Not that kind, Boss. A very sweet paralegal student from a North Carolina Community College paralegal program that offers an associate degree in paralegal studies asked if I’d be her paralegal interview homework. Of course, I always agree to these requests. We had a delightful telephone chat, but I thought I’d answer her questions, in a more or less short Twitter form, because other readers ask me the same questions.
|What does one wear to a paralegal student interview? Allen by ABS suite (Ross @$40 seriously); Apt 9 lace top/cami (Kohl’s @$10 clearance); Colin Stuart heels (thrifted); Pin (antique recovered from 80s jacket)|
Of note, I took in my too big no-belt suit pants (unplanned weight loss recently) with a Fashener by Classy Chica, http://fasheners.com/. It held my pants up all day long!
1. What position do you currently hold? Senior Paralegal at Elliot Pishko Morgan, P.A., http://epmlaw.com/, in Winston-Salem, NC (not because I’m the oldest 🙂
2. How did you get interested in becoming a paralegal? Totally by accident, through my first job as a legal secretary (it offered health insurance).
3. How did you get into the field? I worked my way up from legal secretary, and also earned an associate degree in paralegal studies while working full-time in a law office.
4. Did you take any courses or do any internships that helped you get started in this area? Just full-time on-the-job training – I’d never even had a mortgage or legal matter of my own when I started working as a legal secretary.
5. What is your average day like? Reviewing and summarizing documents, writing all sorts of pleadings and correspondence, and helping clients, often with emergent medical situations.
6. What’s a rough salary range for the position you hold? That’s a tough one, and it will vary greatly by specialty area and where you live, but in this area, generally $35k – $55k. The poor economy hasn’t helped paralegal salaries.
7. What do you most enjoy about being a paralegal? Helping our clients get the things they need, like medical treatment, durable medical equipment, and disability benefits.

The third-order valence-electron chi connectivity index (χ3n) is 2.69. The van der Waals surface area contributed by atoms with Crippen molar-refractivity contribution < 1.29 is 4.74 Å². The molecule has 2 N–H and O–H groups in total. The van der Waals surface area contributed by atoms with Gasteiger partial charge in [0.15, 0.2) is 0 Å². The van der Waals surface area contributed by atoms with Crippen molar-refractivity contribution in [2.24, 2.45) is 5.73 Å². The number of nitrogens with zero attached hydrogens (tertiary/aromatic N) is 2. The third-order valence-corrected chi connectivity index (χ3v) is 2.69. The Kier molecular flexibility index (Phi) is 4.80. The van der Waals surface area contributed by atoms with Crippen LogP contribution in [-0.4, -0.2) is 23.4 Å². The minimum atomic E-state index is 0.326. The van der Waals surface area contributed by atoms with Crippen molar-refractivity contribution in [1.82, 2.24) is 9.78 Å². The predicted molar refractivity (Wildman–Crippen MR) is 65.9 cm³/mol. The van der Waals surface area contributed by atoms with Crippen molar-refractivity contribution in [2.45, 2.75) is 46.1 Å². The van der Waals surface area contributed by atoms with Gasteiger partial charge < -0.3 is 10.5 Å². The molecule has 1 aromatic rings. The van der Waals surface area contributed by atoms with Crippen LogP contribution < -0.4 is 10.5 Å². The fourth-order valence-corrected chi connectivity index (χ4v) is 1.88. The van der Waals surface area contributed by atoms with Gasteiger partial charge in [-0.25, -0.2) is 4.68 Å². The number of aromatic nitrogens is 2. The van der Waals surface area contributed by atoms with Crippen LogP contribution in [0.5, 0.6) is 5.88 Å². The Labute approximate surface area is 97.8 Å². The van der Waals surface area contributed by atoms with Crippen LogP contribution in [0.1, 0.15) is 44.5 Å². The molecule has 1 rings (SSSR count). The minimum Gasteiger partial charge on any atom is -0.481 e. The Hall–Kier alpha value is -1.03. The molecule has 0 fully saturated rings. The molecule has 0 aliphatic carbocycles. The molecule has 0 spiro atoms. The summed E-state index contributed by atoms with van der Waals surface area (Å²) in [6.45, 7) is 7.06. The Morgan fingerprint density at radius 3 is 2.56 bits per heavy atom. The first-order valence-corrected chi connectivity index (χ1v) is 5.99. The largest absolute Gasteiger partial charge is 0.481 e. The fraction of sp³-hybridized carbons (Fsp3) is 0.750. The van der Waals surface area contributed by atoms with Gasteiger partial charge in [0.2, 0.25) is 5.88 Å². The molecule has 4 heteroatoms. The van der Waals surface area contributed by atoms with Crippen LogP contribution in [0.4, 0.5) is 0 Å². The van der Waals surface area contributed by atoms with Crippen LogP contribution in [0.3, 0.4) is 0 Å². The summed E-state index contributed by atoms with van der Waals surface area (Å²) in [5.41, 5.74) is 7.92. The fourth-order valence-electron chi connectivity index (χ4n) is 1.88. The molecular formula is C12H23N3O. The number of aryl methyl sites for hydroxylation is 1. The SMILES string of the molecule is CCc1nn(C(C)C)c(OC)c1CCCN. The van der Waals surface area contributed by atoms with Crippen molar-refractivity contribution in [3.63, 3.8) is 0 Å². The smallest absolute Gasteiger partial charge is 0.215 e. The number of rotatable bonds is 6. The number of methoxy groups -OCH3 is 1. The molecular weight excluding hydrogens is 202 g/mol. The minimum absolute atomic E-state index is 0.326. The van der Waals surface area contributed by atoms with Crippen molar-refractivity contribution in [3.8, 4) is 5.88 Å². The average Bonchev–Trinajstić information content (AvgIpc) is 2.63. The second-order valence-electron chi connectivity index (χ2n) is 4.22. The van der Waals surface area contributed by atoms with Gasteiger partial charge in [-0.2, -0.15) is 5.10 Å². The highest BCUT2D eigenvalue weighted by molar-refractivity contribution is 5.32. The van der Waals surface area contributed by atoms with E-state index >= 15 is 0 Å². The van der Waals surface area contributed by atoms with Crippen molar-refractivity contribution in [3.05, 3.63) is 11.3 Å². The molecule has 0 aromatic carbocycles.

8. What kind of challenges do you handle? Mostly last-minute litigation emergencies, which happen to even the best advance planners, and of course, medical emergencies for clients.
9. How stressful is your job? It has periods where it is more stressful than others, but as long as our practice management software is up-to-date and our technology keeps improving, it gets less stressful over time.
10. How do you maintain a healthy work life balance? I probably don’t succeed as well in this area, due to blogging for the paralegal profession. But I play the flute, read mysteries, and enjoy my family, including my four-leggeds.
11. What percentage of your day is spent dealing with people? Paper? We’re getting almost paperless, so much less than I used to. I do interact with clients and intakes a great deal during the day, some days more than others.
12. What is the most interesting case or transaction you have worked on lately? I’ve started working on federal criminal and immigration cases, and they are extremely interesting – but I can’t say more due to confidentiality issues.
13. Would you consider going to law school? No, no, and no.
14. What skills are necessary for a successful career in this field? Outstanding writing, communication and technology skills, people skills, and a can-do attitude.
15. What advice would you give to someone who wants to become a paralegal? Work in a legal or related environment while earning a paralegal degree from a reputable program; join a local paralegal association and network like crazy; and have a excellent LinkedIn profile.
This paralegal student was so sweet. She sent me an email thank-you card of a cartoon symphony made up of bears, including one playing the flute.